Jim cites a Cato blog post arguing for “dynamic scoring” of the economic effects of immigration. The post cites some ideas for how the Heritage Foundation should improve its forthcoming study of the fiscal costs of immigration. But leaving aside the specifics — some of which have merit, others I suspect are BS — here’s the crux of what I don’t get:
According to the Congressional Budget Office, “In 2009, 29 percent of the foreign-born population between the ages of 25 and 64 had not completed high school or received a GED, compared with about 8 percent of the native-born population.” At the same time, the federal government, states, and localities spend billions each year trying to prevent US schools from graduating students with precisely these low levels of educational attainment.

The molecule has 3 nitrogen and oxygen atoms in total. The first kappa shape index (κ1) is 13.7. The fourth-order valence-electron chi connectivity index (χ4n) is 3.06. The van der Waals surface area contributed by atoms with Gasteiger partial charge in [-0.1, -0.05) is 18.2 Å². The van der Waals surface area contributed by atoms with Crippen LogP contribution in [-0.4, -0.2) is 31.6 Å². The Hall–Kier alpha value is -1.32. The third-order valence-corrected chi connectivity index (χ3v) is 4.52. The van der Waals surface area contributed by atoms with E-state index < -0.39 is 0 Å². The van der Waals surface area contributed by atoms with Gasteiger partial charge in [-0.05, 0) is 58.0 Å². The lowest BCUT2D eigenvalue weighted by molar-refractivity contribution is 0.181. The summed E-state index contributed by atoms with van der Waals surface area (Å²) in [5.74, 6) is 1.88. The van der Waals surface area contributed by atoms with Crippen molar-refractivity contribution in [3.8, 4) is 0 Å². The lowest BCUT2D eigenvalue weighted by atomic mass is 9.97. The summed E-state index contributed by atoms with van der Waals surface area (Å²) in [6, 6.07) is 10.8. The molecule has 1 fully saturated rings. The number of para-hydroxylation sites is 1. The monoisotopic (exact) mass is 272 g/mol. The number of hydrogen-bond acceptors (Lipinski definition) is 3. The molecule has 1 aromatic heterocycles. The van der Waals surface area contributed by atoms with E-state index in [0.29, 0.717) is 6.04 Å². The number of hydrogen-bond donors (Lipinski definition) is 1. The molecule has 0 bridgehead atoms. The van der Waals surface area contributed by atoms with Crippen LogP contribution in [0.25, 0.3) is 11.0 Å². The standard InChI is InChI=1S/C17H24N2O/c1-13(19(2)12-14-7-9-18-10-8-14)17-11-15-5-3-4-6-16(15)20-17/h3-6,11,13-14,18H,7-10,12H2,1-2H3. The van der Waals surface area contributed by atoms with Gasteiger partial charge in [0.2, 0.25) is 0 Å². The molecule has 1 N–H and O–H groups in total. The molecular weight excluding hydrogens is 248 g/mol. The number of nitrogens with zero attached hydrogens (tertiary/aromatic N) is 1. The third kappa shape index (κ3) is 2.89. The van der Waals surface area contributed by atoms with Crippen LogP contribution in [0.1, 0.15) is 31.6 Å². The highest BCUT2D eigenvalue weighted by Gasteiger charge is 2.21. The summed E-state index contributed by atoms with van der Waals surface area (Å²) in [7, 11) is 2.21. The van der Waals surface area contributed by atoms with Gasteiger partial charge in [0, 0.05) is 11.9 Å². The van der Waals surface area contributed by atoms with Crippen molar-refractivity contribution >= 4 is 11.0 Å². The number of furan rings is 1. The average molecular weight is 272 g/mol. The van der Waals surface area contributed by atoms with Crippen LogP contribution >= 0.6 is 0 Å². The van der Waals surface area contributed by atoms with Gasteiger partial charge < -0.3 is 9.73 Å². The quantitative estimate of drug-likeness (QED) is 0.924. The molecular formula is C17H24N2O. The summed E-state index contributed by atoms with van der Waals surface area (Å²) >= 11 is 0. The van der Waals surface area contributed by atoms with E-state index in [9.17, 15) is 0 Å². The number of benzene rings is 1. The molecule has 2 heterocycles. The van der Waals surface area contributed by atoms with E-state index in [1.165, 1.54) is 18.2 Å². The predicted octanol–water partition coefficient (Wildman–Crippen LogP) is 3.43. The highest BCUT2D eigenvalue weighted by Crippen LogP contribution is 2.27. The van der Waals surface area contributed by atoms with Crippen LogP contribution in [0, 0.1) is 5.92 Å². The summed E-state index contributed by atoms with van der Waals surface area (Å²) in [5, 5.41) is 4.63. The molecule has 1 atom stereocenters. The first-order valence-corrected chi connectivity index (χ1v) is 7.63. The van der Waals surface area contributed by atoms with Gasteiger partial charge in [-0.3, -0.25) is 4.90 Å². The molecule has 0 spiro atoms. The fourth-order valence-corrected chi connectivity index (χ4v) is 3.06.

So the types of workers we don’t want US schools to produce are precisely the type the American economy needs more of? I can see how we could use more highly-educated workers, but more people with 8th grade educations?
Look, if you’re philosophically in favor of open borders, as Cato is, that’s fine. Or, if you think the political realities are such that Republicans must acquiesce to amnesty for illegal aliens, that’s ok too. But I’ve yet to see the compelling case for more low-skilled workers in an economy that needs fewer of them each year.